Eating disorders are serious, potentially life-threatening conditions that affect a person’s emotional and physical health. They are not just a “fad” or a “phase.” They are real, complex, and devastating conditions that can have serious consequences for health, productivity, and relationships.
In anorexia nervosa’s cycle of self-starvation, the body is denied the essential nutrients it needs to function normally. Thus, the body is forced to slow down all of its processes to conserve energy, resulting in serious medical consequences:
- Abnormally slow heart rate and low blood pressure, which mean that the heart muscle is changing. The risk for heart failure rises as the heart rate and blood pressure levels sink lower and lower.
- Reduction of bone density (osteoporosis), which results in dry, brittle bones.
- Muscle loss and weakness.
- Severe dehydration, which can result in kidney failure.
- Fainting, fatigue, and overall weakness.
- Dry hair and skin; hair loss is common.
- Growth of a downy layer of hair called lanugo all over the body, including the face, in an effort to keep the body warm.
The recurrent binge-and-purge cycles of bulimia can affect the entire digestive system and can lead to electrolyte and chemical imbalances in the body that affect the heart and other major organ functions. Some of the health consequences of bulimia nervosa include:
- Electrolyte imbalances that can lead to irregular heartbeats and possibly heart failure and death. Electrolyte imbalance is caused by dehydration and loss of potassium, sodium and chloride from the body as a result of purging behaviors.
- Potential for gastric rupture during periods of bingeing.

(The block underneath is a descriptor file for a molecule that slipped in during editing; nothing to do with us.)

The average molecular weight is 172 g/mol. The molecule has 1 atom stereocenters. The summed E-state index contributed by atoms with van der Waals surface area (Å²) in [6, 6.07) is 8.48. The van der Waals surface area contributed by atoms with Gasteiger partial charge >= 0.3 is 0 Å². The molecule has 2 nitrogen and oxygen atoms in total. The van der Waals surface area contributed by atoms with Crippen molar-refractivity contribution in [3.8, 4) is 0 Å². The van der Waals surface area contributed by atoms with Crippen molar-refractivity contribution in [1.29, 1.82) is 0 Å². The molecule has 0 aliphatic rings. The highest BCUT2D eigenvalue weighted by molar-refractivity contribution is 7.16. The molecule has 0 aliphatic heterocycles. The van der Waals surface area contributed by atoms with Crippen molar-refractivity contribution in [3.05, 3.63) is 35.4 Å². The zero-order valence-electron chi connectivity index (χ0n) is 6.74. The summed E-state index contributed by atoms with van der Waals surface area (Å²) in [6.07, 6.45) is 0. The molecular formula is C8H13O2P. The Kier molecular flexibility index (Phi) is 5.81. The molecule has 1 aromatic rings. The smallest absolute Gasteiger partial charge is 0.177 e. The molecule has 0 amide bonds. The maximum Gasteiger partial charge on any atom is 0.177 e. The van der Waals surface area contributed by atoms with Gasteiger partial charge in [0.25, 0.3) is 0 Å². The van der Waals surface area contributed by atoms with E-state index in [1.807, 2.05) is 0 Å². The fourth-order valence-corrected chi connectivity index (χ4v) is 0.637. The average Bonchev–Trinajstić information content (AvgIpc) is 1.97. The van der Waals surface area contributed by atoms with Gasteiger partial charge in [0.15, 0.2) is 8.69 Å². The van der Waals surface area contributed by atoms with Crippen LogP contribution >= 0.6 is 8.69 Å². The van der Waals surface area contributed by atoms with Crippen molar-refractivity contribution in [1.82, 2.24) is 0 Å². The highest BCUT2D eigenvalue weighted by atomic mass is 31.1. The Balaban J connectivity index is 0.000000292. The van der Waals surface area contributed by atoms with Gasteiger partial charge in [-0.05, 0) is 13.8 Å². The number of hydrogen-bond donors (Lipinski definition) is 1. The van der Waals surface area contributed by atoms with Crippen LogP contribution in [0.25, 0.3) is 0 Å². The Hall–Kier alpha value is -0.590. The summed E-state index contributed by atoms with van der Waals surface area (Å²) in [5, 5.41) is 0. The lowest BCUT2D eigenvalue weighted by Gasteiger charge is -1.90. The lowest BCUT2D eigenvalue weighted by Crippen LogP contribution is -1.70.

- Inflammation and possible rupture of the esophagus from frequent vomiting.
- Tooth decay and staining from stomach acids released during frequent vomiting.
- Chronic irregular bowel movements and constipation as a result of laxative abuse.
- Peptic ulcers and pancreatitis.
Binge eating disorder often results in many of the same health risks associated with clinical obesity. Some of the potential health consequences of binge eating disorder include:
- High blood pressure.
- High cholesterol levels.
- Heart disease as a result of elevated triglyceride levels.
- Type II diabetes mellitus.
- Gallbladder disease.
All eating disorders are associated with increased risk of mortality, including death caused by the eating disorder behaviors themselves, substance abuse or suicide, and death from general causes such as cancer, likely because eating disorders impact the immune system. Anorexia has the highest mortality rate of any mental health condition.
All of these risks are scary, but treatment is available and recovery is possible. If you or someone you know has an eating disorder, reach out to find help. One option is the NEDA helpline at (800) 931-2237.